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COVID-19 pandemic: St. Luke’s ends Zoom services

By David Stoneberg

The beginning of the COVID-19 pandemic in March 2020 shut down many parts of society, forced people to stay at home, and closed churches, including St. Luke’s Episcopal Church. In-person Sunday services were not held for more than a year and we strived for a “new normal” that is we were physically distant but sought to be socially connected.

In a letter to the diocese in April 2020, Bishop Megan M. Traquair reflected on the challenge: “Like generations before us, we are forced with the demand that we do hard things without a guaranteed outcome. And like them, our source of courage and hope is in the promise of the Resurrection: New life in the place of death. We will ride this out and return to re-shape, re-build and restore our communities.”

At St. Luke’s starting in April 2020, Deacon Susan Napoliello undertook to keep our church community together, sending out weekly newsletters, which included Scripture readings, a prayer list and a link to Zoom and a link to reflections by the Rev. William “Father Mac” McIlmoyl. Videographer Nathan Schwab first filmed Father Mac at home, beginning on March 22, 2020.

Napoliello said both she and Mac “wanted to keep the (church) community together,” and she set up and ran the Zoom services for several months. Soon those attending Sunday church services via Zoom offered Scripture readings and York and Elizabeth Wong wrote and York read a weekly Collect.

In August, I offered to help Napoliello and thought it would be for several months, never realizing it would be more than two years. I took over sending out weekly newsletters on Fridays and hosting the Zoom services on Sundays, including running a coffee hour after the service for those who wanted to stay on Zoom.

For the 21 weeks of Sundays from August through December 2020, attendance was 33.1, with a high of 40 and low of 27. The first video recorded in the church sanctuary was Nov. 13, 2020; a few weeks later, the first live streaming Sunday services were broadcast via Zoom.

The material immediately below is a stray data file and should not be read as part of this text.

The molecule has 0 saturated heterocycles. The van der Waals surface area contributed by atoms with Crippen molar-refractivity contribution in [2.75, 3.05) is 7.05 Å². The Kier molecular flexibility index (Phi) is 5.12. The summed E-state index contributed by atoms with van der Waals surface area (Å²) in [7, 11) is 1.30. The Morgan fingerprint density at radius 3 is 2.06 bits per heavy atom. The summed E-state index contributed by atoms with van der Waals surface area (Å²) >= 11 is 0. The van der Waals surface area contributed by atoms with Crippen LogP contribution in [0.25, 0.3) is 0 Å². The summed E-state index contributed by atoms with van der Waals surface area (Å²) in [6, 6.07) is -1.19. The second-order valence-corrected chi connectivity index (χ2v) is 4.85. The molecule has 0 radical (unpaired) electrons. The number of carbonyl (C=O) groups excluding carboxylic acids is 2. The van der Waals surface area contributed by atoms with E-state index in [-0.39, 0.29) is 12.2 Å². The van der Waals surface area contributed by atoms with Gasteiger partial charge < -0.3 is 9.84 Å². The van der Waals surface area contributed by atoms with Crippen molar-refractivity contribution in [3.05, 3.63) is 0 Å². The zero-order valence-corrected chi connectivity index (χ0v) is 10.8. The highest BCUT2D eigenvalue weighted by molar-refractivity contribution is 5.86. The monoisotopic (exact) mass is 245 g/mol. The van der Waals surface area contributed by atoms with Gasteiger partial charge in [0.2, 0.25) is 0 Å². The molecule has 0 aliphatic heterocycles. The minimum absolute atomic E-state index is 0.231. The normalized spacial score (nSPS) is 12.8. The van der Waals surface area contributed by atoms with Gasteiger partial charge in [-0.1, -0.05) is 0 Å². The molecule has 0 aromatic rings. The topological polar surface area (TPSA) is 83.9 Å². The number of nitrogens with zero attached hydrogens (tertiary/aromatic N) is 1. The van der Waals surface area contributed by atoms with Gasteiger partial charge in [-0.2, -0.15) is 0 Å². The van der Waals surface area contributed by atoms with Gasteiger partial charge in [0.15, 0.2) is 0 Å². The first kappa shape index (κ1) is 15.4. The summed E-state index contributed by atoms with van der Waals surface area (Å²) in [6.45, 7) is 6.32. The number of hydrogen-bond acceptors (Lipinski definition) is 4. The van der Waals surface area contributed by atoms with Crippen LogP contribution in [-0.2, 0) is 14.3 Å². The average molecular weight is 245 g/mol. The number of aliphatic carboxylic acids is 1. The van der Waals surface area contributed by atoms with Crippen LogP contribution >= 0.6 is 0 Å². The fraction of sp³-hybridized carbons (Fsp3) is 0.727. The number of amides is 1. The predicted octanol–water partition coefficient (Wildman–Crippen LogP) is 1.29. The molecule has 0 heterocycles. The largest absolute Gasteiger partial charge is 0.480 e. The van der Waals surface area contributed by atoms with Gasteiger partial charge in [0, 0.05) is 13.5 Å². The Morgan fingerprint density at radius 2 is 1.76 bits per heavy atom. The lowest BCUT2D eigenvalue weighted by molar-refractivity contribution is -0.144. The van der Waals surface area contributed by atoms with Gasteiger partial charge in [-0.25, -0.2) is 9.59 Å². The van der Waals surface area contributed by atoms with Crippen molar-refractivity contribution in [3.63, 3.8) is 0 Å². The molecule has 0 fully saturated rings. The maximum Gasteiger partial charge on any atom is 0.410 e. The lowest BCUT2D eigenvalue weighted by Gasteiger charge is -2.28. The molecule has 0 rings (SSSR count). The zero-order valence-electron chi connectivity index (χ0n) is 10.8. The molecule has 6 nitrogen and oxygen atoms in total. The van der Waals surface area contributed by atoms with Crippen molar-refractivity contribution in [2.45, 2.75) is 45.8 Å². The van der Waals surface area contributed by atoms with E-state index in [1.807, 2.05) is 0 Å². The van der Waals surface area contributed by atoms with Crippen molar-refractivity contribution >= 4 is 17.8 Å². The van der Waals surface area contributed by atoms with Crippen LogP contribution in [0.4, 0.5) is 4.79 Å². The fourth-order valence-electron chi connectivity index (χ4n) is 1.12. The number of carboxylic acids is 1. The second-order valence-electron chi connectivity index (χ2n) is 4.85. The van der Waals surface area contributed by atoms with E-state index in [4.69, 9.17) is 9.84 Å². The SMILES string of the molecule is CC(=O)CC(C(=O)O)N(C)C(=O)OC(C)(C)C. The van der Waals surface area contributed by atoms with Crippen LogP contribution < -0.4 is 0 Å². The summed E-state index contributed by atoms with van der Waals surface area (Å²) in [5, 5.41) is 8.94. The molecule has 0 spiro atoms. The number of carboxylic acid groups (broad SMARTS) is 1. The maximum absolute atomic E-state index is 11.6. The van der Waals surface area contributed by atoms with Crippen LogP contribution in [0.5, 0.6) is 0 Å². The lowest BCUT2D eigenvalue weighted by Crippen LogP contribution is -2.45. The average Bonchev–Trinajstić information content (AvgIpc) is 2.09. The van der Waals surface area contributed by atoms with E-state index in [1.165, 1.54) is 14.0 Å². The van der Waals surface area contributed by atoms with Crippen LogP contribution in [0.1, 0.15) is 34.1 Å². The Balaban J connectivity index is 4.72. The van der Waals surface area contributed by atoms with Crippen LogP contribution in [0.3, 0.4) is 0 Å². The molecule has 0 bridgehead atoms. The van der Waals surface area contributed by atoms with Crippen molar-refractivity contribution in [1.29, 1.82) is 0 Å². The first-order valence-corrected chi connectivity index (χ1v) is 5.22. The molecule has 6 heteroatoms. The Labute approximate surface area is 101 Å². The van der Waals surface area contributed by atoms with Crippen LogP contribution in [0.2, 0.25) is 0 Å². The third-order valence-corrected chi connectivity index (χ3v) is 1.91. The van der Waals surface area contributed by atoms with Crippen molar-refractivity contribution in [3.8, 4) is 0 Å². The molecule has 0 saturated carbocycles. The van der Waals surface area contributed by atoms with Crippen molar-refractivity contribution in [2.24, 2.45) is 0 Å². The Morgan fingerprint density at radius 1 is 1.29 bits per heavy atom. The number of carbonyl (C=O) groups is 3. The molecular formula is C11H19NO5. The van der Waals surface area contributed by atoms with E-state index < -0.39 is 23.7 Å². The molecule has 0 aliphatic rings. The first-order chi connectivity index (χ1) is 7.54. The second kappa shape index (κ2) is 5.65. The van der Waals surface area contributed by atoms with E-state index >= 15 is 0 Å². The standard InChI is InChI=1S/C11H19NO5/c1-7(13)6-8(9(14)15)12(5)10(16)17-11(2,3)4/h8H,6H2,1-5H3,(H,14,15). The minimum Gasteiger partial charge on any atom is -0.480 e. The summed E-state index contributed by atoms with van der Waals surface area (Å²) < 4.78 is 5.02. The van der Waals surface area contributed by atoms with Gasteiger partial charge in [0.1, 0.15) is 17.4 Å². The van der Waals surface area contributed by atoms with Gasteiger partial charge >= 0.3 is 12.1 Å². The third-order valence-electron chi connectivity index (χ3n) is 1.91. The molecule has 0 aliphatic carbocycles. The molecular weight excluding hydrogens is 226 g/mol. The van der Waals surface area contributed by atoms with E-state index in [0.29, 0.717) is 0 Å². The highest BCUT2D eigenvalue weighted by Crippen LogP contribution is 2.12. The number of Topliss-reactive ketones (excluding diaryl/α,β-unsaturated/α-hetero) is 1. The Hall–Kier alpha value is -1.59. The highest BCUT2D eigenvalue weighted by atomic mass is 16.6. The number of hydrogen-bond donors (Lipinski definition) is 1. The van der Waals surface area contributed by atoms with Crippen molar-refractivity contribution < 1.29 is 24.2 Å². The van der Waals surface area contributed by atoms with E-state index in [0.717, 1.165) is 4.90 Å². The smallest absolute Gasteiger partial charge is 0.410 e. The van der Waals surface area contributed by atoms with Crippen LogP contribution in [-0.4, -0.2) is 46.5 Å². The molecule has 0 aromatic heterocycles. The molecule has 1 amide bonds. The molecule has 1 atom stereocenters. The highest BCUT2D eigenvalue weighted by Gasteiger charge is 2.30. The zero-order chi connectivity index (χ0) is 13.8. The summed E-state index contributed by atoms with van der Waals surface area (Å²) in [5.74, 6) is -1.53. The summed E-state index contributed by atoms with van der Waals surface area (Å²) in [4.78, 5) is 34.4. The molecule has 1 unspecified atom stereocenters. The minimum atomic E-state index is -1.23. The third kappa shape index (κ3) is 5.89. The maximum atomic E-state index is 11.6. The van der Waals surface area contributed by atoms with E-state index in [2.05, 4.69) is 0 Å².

For the 52 weeks of Sundays in 2021, attendance was 24.8, with a high of 40 and a low of 13 on Christmas Eve. For the 16 weeks from January until Easter Sunday on April 4, average attendance was 32.9. The congregation was first allowed in the church sanctuary on Good Friday, April 2.

In 2022, Zoom services were held weekly until Christmas Eve. Average attendance was 19.0, with a high of 30 in February and a low of 12 in July.

In both 2020 and 2021, especially before church leaders opened the sanctuary for Sunday worship, the after service coffee hour was very important in keeping our church community connected. Each week, we would share our experiences and the group gradually became friends. In August 2021, the Mission Committee unanimously agreed to pay me $1,500 for past Zoom services and $300 a month going forward.

The church’s Mission Committee worked closely with Nathan Schwab on his service of filming, editing and posting his weekly videos of the church services, as well as buying the needed equipment. Both Schwab’s videos and Zoom were added services due to the pandemic. Senior Warden Carolyn Czapleksi wrote about Zoom at one point saying, “For St. Luke’s it has been a blessing that we have all been able to continue church with Father Mac and our coffee hour friends. Without Zoom, we do not know how we would have continued our service and staying together. Because of Nathan’s talents, this was all made possible.”

At one point, Charles Johnston, current church member and former Mission Committee member, issued a challenge – he would pledge $1,500 to pay for the Zoom services as long as an additional $1,500 could be raised. It was and the $3,000 was used to continue Zoom and filming services.

In December 2022, the Mission Committee decided to discontinue Zoom services and continue with non-hosted Livestream services, which is what many other churches had done, as of Jan. 1, 2023. The last live Zoom service was Dec. 18, 2022.

Editor’s Note: Dave Stoneberg is the former Zoom master for St. Luke’s Episcopal Church, who serves on the Mission Committee.